Mark down yesterday as the first time my daughter said “I hate you” to me. But both and wife and I were glad she did. True. And I kind of earned it. I’ll explain.
First, my wife is the better parent, as if that needs explaining to anyone reading this blog. She’s up on the parent mags and is loving and caring. I stumble through life and wing it, happy to wake up each morning, which is an instant win in my mind.
And then there is our talented and smart 9 year-old daughter going through a transitional stage and testing the borders of the soon to be teenage years. And though we think our daughter is special, as all parents do of their children, I worry that she lives too comfortable of an existence.
My wife and I are not rich. We both work. Our house is less than 1,900 sq ft, which gives me house envy here in Los Angeles. And as an only child, our daughter gets all of our attention and lives a good life. And though her hardship and defining moment may come at anytime when my lungs fail or I get hit by a moon rock, she leans toward not wanting to break out of her comfort zone, and is a little on the shy side, especially with adults.
That’s where I come in. I’m Mr. Discomfort and my picture should be on a bottle with a really long legal disclaimer, a number for the local poison-control hotline, and the warning: “May cause irritation.”
It’s my job to shake things up when life stagnates.
I get bothered when my daughter holds her feelings in and doesn’t participate in discussions. So, rather than have the silent young lady at the table sitting it out while life goes by, I push and prod until we have a mild conflict going that leads to emotion and the flexing and testing of communication skills. And most importantly in the end: growth.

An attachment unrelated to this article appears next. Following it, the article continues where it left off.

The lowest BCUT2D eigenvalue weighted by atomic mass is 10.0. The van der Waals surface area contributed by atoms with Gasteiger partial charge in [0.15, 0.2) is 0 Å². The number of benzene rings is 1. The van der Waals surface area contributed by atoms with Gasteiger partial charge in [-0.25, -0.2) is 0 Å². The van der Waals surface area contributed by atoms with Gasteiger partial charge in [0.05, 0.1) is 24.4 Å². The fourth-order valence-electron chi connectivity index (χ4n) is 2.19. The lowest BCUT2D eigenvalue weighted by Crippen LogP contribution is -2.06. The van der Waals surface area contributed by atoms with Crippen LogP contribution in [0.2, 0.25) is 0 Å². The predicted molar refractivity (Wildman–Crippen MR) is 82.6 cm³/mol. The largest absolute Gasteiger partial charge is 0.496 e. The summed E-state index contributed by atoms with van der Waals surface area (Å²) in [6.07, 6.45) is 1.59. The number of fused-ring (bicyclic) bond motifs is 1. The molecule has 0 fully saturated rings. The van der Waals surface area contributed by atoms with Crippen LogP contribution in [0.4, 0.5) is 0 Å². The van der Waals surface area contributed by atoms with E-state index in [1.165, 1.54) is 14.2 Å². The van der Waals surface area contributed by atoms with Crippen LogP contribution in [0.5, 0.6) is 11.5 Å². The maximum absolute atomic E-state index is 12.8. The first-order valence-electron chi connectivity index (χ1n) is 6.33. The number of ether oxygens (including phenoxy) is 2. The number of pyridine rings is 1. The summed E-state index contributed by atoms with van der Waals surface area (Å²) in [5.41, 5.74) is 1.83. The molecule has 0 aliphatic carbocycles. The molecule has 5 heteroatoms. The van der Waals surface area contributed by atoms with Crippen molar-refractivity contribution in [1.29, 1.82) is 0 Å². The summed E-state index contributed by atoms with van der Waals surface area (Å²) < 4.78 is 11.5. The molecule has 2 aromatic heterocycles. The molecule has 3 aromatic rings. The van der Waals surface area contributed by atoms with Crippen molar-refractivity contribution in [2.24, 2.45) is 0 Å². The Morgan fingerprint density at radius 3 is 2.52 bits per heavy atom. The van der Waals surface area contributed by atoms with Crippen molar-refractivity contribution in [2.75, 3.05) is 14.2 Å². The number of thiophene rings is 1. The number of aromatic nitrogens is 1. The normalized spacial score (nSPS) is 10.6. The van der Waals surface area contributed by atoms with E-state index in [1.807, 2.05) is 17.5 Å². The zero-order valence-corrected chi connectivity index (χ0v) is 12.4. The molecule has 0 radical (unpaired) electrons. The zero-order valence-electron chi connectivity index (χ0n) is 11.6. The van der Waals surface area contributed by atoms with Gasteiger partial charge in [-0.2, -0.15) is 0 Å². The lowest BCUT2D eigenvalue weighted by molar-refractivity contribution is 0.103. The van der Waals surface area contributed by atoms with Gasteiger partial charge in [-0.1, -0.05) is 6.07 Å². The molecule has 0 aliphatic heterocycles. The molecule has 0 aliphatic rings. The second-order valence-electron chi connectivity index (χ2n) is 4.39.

So, when the young firecracker’s fuse ran out and she asked us if it was okay to speak exactly what was on her mind, we gave her the green light. We had plenty of burn cream in the kitchen.
And when she said “I really, really hate you right now” I was okay with that. It was a breakthrough of her not holding in her emotions and expressing herself. And more importantly, it resulted in her gaining the confidence to take singing and karate lessons, which is what the conversation was about in the first place – her not trying new things in life and ending up sad about it later as an adult.
When opportunities present themselves, we said, take advantage. Or, the moment may be lost and you’ll regret it.
To my daughter’s credit, she got it. And soon she’ll be kicking the daylights out of a karate bag and singing Lady Gaga songs.
The most touching moment came later that night outside when she asked me if I loved her. Yes, I do love you, I said.
Even though I said I hated you?
Yes, I said. Always. No matter what.
And the night was magical and mile 9 of the marathon continued with me skirting the fine line of “near-disaster” parenting, proving once again, even numskulls get lucky once in awhile.